And lo, we come to the end of another epic Marvel crossover event and -- quick head count -- it looks like all the black characters are still alive. If it's dead minority superheroes you're looking for, you'll have to go read Uncanny Avengers instead. Sorry, gang.
In fact, the Avengers' cosmic war-on-two-fronts is surprisingly light on a body count, which is the usual way the PR guys tell us that the stories matter. So now that Jonathan Hickman'sInfinity is, paradoxically, over, did all that kerfuffle tell us anything profound about the human condition? And were the Jim Cheung fight scenes good?
When Marvel announced that this year's big summer event comic was called Infinity, I considered faking my own death. I mean, it sounds a bit much, doesn't it? "Infinity?" As in, "having no end?" Didn't we already do that with Secret Invasion? Still, an event with no ending is good news for whichever minority character was meant to die in the last chapter.
But it turns out Infinity is actually a pretty tight sprawl, as sprawls go. The main series is six issues. The story spills over into six issues of Avengers and four issues of New Avengers. And everything else will tie-in somehow, because, hey kid, nice wallet you got there, be a shame if something happened to it.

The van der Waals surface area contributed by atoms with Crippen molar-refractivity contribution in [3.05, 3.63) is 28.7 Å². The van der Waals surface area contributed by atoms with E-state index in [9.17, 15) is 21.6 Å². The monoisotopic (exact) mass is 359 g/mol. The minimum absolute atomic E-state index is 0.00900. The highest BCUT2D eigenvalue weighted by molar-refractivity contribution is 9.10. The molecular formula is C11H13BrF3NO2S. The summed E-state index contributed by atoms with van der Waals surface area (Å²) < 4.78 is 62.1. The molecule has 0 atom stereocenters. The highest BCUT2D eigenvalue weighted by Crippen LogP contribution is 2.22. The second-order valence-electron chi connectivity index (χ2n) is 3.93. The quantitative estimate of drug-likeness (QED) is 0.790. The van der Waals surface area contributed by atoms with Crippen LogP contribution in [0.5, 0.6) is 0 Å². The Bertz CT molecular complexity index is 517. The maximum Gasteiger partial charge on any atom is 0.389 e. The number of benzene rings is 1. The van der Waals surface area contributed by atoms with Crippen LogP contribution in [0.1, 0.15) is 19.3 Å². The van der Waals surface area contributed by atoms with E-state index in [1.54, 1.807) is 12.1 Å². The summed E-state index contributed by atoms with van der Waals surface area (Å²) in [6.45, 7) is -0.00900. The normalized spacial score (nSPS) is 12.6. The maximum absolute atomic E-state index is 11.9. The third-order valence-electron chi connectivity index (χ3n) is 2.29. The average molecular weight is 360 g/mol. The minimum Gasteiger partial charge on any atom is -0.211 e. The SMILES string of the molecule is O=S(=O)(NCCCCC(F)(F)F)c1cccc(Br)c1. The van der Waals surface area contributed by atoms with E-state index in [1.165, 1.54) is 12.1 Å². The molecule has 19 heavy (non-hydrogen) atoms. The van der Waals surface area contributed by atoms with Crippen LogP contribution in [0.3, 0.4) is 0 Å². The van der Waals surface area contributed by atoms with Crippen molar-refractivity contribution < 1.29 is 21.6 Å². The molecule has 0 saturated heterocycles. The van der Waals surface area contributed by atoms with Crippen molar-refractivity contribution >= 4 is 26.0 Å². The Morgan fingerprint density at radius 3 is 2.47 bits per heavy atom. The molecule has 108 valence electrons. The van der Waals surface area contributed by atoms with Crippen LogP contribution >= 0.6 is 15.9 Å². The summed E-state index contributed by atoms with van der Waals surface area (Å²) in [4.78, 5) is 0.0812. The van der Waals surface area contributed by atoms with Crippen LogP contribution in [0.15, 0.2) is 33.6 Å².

So I didn't fake my own death! I'm here, present and correct, to provide ComicsAlliance's exclusive and totally spoiler-riddled guide to Infinity: ComicsAlliance x Infinity!It'll be over before you know it.
First issues of event comics have to accomplish a lot. They have to introduce a conflict, introduce a villain, give heroes memorable moments that bring the reader back to see more, set up side stories that can be fleshed out in other titles, have a big battle scene, and the list goes on.
Infinity #1 by writer Jonathan Hickman and artist Jim Cheung with a team of inkers, colorist Justin Ponsor and letterer Chris Eliopoulos, does some of those things, but in a sort of sidestep rather than a straight-ahead dash. And some of the items on the checklist, it willfully denies the reader. In the end, I wound up liking the approach, but getting there took a lot of trust not every reader may have.
After months of SHIELD-like secrecy, Marvel has finally revealed details about its previously "classified" Free Comic Book Day 2013 release. Written by Jonathan Hickman and featuring the art of Jim Cheung, it looks like Infinity is all about reestab
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